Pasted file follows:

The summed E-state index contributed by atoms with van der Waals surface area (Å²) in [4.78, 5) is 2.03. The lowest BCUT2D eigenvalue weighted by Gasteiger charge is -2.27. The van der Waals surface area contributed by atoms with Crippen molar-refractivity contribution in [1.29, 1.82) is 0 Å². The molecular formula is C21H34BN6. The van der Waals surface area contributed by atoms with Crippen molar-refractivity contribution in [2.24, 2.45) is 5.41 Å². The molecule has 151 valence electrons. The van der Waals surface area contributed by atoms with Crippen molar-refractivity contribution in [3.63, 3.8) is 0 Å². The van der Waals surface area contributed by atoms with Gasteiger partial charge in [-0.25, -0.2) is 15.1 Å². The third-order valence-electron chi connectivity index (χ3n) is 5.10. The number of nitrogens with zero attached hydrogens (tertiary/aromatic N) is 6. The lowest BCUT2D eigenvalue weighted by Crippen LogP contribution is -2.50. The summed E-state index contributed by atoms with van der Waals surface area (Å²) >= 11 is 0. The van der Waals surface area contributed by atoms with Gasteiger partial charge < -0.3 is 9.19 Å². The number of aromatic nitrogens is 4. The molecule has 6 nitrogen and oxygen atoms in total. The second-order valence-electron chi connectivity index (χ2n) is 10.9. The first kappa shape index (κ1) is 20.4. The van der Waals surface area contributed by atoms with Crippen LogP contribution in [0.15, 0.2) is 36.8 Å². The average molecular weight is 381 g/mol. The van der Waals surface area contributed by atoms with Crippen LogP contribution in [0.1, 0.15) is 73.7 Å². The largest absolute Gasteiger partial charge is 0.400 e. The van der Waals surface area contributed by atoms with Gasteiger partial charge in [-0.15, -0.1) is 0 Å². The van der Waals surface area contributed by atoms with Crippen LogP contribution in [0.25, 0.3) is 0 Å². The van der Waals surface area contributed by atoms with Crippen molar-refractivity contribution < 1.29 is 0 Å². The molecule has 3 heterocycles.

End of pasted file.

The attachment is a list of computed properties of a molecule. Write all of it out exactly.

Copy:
The summed E-state index contributed by atoms with van der Waals surface area (Å²) in [4.78, 5) is 2.03. The lowest BCUT2D eigenvalue weighted by Gasteiger charge is -2.27. The van der Waals surface area contributed by atoms with Crippen molar-refractivity contribution in [1.29, 1.82) is 0 Å². The molecular formula is C21H34BN6. The van der Waals surface area contributed by atoms with Crippen molar-refractivity contribution in [2.24, 2.45) is 5.41 Å². The molecule has 151 valence electrons. The van der Waals surface area contributed by atoms with Crippen molar-refractivity contribution in [3.63, 3.8) is 0 Å². The van der Waals surface area contributed by atoms with Gasteiger partial charge in [-0.25, -0.2) is 15.1 Å². The third-order valence-electron chi connectivity index (χ3n) is 5.10. The number of nitrogens with zero attached hydrogens (tertiary/aromatic N) is 6. The lowest BCUT2D eigenvalue weighted by Crippen LogP contribution is -2.50. The summed E-state index contributed by atoms with van der Waals surface area (Å²) >= 11 is 0. The van der Waals surface area contributed by atoms with Gasteiger partial charge < -0.3 is 9.19 Å². The number of aromatic nitrogens is 4. The molecule has 6 nitrogen and oxygen atoms in total. The second-order valence-electron chi connectivity index (χ2n) is 10.9. The first kappa shape index (κ1) is 20.4. The van der Waals surface area contributed by atoms with Crippen LogP contribution in [0.15, 0.2) is 36.8 Å². The average molecular weight is 381 g/mol. The van der Waals surface area contributed by atoms with Crippen LogP contribution in [0.1, 0.15) is 73.7 Å². The largest absolute Gasteiger partial charge is 0.400 e. The van der Waals surface area contributed by atoms with Gasteiger partial charge in [-0.15, -0.1) is 0 Å². The van der Waals surface area contributed by atoms with Crippen LogP contribution in [0.25, 0.3) is 0 Å². The van der Waals surface area contributed by atoms with Crippen molar-refractivity contribution < 1.29 is 0 Å². The molecule has 3 heterocycles.